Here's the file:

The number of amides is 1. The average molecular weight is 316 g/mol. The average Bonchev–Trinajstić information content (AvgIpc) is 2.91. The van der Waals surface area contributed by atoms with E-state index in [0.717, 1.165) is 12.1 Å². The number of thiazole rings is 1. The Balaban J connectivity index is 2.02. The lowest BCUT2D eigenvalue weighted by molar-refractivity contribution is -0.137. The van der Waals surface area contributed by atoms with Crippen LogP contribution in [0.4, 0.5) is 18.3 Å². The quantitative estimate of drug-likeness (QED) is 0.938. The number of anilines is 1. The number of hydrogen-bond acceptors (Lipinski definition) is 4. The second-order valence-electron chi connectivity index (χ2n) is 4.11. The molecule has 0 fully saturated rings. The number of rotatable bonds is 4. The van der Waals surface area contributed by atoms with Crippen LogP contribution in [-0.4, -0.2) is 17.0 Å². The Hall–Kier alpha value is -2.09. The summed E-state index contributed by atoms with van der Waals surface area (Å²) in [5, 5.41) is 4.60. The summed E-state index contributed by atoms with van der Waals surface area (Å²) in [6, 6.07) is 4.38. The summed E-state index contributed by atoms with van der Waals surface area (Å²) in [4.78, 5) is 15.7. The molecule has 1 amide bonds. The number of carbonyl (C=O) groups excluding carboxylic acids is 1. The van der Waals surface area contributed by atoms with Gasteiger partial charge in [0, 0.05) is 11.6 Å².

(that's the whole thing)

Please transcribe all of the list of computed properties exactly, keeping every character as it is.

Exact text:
The number of amides is 1. The average molecular weight is 316 g/mol. The average Bonchev–Trinajstić information content (AvgIpc) is 2.91. The van der Waals surface area contributed by atoms with E-state index in [0.717, 1.165) is 12.1 Å². The number of thiazole rings is 1. The Balaban J connectivity index is 2.02. The lowest BCUT2D eigenvalue weighted by molar-refractivity contribution is -0.137. The van der Waals surface area contributed by atoms with Crippen LogP contribution in [0.4, 0.5) is 18.3 Å². The quantitative estimate of drug-likeness (QED) is 0.938. The number of anilines is 1. The number of hydrogen-bond acceptors (Lipinski definition) is 4. The second-order valence-electron chi connectivity index (χ2n) is 4.11. The molecule has 0 fully saturated rings. The number of rotatable bonds is 4. The van der Waals surface area contributed by atoms with Crippen LogP contribution in [-0.4, -0.2) is 17.0 Å². The Hall–Kier alpha value is -2.09. The summed E-state index contributed by atoms with van der Waals surface area (Å²) in [5, 5.41) is 4.60. The summed E-state index contributed by atoms with van der Waals surface area (Å²) in [6, 6.07) is 4.38. The summed E-state index contributed by atoms with van der Waals surface area (Å²) in [4.78, 5) is 15.7. The molecule has 1 amide bonds. The number of carbonyl (C=O) groups excluding carboxylic acids is 1. The van der Waals surface area contributed by atoms with Gasteiger partial charge in [0, 0.05) is 11.6 Å².